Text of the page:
“The (photo) club is more software agnostic. We focus on how to do photos and print photos,” Coombs said. Despite the fact that his time will now be divided amongst the two groups, he said that the photo club still intends to host the annual photo show.

  • The Los Alamos Animal Shelter, 226 East Road, 662-8179, has a great selection of on site adoptable pets waiting for their forever home.
    Come find a companion that will give you unconditional love. Be sure to visit lafos.org, where you can get more information about volunteering, adopting and donating.
    All adoptable pets are spayed or neutered, have their shots and are micro chipped. Visitor guides: Between 4-6 p.m. Friday, volunteers will be at the shelter to give potential adopters personal introductions to the adoptable animals.
    DOGS
    Autumn — This spayed female is one of those rare breeds that doesn’t come around very often — a New Mexico Brown Dog. She is housebroken and leash-trained, just don’t try to force her to be friends with any dog smaller than her.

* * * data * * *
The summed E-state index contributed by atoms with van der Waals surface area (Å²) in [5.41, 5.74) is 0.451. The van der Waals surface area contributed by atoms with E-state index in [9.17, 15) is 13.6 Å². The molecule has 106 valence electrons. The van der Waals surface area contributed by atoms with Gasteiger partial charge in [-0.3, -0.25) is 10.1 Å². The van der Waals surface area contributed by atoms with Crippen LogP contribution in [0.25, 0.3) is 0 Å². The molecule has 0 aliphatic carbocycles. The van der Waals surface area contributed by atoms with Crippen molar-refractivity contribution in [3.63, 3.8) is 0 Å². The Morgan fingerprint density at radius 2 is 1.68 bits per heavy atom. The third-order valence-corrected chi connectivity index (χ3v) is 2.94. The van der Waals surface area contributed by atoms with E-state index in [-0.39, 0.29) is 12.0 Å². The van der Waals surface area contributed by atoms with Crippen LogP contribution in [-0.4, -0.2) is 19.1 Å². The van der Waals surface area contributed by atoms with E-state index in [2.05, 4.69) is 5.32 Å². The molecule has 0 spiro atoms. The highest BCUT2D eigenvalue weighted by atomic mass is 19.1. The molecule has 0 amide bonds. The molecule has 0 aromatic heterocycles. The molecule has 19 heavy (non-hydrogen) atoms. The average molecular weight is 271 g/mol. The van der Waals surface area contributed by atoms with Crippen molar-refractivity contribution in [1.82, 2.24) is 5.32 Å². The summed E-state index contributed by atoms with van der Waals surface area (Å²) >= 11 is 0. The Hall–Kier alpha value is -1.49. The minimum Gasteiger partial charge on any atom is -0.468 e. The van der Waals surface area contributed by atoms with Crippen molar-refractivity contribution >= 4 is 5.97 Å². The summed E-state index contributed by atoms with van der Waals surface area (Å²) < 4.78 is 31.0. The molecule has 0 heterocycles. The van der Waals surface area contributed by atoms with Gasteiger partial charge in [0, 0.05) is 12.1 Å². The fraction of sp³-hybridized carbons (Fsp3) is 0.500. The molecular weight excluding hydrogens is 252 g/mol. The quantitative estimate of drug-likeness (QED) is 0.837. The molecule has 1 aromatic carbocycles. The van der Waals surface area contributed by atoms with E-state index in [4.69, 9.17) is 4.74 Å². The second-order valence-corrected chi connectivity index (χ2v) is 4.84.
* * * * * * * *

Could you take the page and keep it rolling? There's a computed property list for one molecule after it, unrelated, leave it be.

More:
Axle — Axle is a playful and affectionate neutered male. The shelter temperament testers describe this Pit-mix as a total sweetheart. He would love a family that appreciates big, sloppy dog kisses.
    Ciera — Spayed female Shepherd-cross who likes to get to know her human associates before she shares her story with them.
    Coqueta — Six-year-old spayed female Retriever/Chow-mix surrendered. Good with adults and gentle children. Has been an outdoor dog.

  • Santa Fe Enchantment, the 2012 national seminar of the Embroiderers’ Guild of America, will bring more than 600 needlework enthusiasts from across the country to Buffalo Thunder Resort in Pojoaque through Friday.
    Participants will attend classes in all facets of needle arts.
    While registration for the seminar is now closed, the public is invited to visit Buffalo Thunder to view a display of needlework done by masters and award winners in various embroidery techniques.